While winemakers, writers, and lovers of pinot noir, were last week celebrating the success of the great red wine of Burgundy in New Zealand, particularly in the deep south, producers and lovers of the other reds had something to cheer about too.
In Hawke's Bay, arguably the red wine (excluding pinot) capital of New Zealand, plans were announced for two multimillion-dollar wineries and it was confirmed a third, the former Corbans/ Montana plant, has been has been re- born as a contract winemaking facility.
The new wineries will be built by Villa Maria, which already has three in Hawke's Bay (Te Awa, Esk Valley and Vidals) and by the Delegats Group, which owns Oyster Bay and recently bought the ailing Matariki winery, increasing its already substantial vineyard holdings in the Bay.
The Delegats winery will be built to the west of Hastings and the Villa Maria plant next to the existing Te Awa winery on the Gimblett Gravels.
Sir George Fistonich, who owns Villa, says his new winery will be run independently of the company's other Hawke's Bay plants and will process grapes for the parent company, which has 400 hectares planted within 10km of the site.
"It makes sense - from a quality and environmental point of view - to process here rather than truck the grapes up to Auckland," he says.
Meantime, Rod McDonald, formerly a whizzkid winemaker at Vidals, is producing his own and making other wines under contract at the former Corbans/Montana plant (valued at $8m) which has been purchased by a group of Hawke's Bay investors.
Why the sudden burst of activity?
Sir George provides the clue when he says, speaking particularly of the Gimblett Gravels: "We have a fair bit of demand for red wine from this area."
Truth is, there is a fair bit of demand, if that is how you want to put it, for red wines in general, but particular for the varieties produced in Hawke's Bay.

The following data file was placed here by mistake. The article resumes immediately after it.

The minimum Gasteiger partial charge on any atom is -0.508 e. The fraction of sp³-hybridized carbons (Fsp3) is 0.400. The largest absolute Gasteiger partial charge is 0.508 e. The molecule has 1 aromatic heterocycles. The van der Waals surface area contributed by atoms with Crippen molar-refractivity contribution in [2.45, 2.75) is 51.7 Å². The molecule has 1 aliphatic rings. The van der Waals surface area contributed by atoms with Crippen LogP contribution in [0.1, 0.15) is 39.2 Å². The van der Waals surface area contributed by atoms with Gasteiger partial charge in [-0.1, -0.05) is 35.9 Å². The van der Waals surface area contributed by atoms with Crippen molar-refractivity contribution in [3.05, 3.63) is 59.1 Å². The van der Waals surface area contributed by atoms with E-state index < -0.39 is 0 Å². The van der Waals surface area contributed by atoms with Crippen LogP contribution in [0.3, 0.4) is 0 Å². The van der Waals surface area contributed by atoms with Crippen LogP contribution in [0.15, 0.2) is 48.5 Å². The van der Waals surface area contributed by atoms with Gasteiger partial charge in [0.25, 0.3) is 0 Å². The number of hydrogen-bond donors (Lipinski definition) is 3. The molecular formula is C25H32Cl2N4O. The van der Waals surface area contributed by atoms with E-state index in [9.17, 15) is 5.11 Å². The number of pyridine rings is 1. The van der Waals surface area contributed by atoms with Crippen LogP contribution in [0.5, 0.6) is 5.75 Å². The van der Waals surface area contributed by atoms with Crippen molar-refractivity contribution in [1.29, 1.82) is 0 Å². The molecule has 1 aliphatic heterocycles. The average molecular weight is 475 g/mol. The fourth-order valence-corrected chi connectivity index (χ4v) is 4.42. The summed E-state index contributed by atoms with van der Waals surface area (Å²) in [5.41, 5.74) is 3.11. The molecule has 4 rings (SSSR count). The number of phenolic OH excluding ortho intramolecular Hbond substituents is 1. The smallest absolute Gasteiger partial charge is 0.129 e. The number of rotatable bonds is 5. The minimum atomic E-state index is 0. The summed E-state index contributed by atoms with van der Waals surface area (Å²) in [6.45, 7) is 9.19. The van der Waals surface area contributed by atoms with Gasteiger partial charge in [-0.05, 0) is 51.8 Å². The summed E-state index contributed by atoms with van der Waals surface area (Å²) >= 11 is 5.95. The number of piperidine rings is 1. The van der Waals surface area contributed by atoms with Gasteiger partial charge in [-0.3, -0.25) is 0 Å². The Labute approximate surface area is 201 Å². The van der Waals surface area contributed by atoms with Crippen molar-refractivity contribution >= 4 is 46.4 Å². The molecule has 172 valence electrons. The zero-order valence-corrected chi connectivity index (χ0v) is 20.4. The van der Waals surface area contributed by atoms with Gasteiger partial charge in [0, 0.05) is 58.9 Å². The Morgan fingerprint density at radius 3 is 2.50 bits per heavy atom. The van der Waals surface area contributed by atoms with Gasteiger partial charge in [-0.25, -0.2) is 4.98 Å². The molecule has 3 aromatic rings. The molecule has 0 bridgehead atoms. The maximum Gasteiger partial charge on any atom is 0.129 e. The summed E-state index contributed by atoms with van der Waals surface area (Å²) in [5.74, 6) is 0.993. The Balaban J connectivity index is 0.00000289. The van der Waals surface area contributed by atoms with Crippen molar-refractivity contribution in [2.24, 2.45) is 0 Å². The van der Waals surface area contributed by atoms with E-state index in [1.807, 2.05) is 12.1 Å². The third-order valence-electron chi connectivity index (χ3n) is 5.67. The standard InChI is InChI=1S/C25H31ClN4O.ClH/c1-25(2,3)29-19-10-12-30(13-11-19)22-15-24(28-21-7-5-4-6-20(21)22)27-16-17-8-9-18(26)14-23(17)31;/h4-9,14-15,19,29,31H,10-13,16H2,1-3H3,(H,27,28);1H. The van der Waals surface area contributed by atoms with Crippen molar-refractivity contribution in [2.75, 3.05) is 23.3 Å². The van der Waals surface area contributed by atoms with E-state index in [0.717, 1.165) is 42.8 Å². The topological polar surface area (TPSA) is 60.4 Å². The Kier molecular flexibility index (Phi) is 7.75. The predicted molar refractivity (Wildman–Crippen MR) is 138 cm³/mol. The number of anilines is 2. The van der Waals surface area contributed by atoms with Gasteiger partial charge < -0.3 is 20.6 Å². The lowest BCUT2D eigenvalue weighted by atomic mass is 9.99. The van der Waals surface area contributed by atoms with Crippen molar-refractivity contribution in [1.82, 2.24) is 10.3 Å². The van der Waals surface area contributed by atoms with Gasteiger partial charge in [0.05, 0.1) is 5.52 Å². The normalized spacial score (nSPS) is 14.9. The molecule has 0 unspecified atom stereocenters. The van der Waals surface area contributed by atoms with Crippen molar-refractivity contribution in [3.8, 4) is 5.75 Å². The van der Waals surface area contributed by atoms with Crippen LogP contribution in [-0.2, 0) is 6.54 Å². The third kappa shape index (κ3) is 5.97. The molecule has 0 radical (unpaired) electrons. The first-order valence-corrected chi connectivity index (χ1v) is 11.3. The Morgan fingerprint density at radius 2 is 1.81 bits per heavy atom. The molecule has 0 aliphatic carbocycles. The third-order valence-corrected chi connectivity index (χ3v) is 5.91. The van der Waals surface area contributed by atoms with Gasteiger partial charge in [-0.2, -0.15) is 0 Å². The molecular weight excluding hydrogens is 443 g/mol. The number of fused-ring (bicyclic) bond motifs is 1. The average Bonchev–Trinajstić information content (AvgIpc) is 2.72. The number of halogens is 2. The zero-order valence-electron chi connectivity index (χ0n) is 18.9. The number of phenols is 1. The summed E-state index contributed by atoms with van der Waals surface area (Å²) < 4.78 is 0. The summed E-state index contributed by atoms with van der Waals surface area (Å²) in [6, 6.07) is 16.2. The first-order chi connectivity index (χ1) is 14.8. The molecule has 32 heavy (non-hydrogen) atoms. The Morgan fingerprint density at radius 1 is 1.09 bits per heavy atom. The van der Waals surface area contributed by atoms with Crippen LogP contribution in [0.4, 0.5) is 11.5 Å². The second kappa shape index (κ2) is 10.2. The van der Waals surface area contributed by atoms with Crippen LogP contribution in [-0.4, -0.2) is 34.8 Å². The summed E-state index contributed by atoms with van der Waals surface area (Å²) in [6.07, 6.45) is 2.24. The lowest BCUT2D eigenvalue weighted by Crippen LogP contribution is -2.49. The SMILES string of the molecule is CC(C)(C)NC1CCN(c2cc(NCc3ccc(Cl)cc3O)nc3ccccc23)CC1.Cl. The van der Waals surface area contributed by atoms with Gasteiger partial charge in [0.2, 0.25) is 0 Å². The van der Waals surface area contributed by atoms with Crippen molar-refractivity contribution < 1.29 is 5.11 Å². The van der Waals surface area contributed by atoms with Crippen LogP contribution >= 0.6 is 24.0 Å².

This is confirmed by researchers from the University of Adelaide, which has just compiled what it is calling the first- ever catalogue of the world's wine grape regions and varieties, that not only reveals which are the most widely planted grapes around the world, but also charts changing trends in consumer behaviour.
Twenty years ago, for instance, the most widely grown grape was a white wine variety from Spain called airen. Now it's cabernet sauvignon, which accounts for 6.3 per cent of the market, with merlot (5.81 per cent) and tempranillo (5.05 per cent) close behind.
In total red grapes now account for 55 per cent or more of the world's total crop and most of them in the top 10, including cabernet sauvignon, merlot and tempranillo are among the reds for which Hawke's Bay is known.
Others, also in the top 10, include syrah (4.03 per cent of the market), grenache (4.01 per cent) and to a much lesser extent pinot noir (1.88 per cent of the market). Just for the record: the most commonly planted white is still arien (5.48 per cent of the market), followed by chardonnay (4.32 per cent), sauvignon blanc (2.39 per cent) and trebbiano toscano (2.39 per cent).
Some Hawke's Bay reds to try:
Quarter Acre 2011 Hawke's Bay Merlot Malbec, $29.95
Made by Rod McDonald under one of his own labels. It's rich and creamy with lovely rich red spicy plum flavours. Try also the stunning syrah from the same vintage if it's still available.
Squawking Magpie 2011 Stoned Crow Syrah, $34
I am not about to disagree with Australian Master of Wine Andrew Caillard who called this "an utterly delicious wine" and gave it 96 points out of 100 at the annual Gimblett Gravels reds tasting. Black cherries, berries, aniseed and liquorice.
Esk Valley 2012 Gimblett Gravels Merlot Cabernet Sauvigon Malbec, $23
The cheaper version of the blend for which Esk Valley is well known. And off the Gimblett Gravels, too. A beautifully balanced mix of florals, berries, currants and plums that's built to charm the palate. And succeeds.
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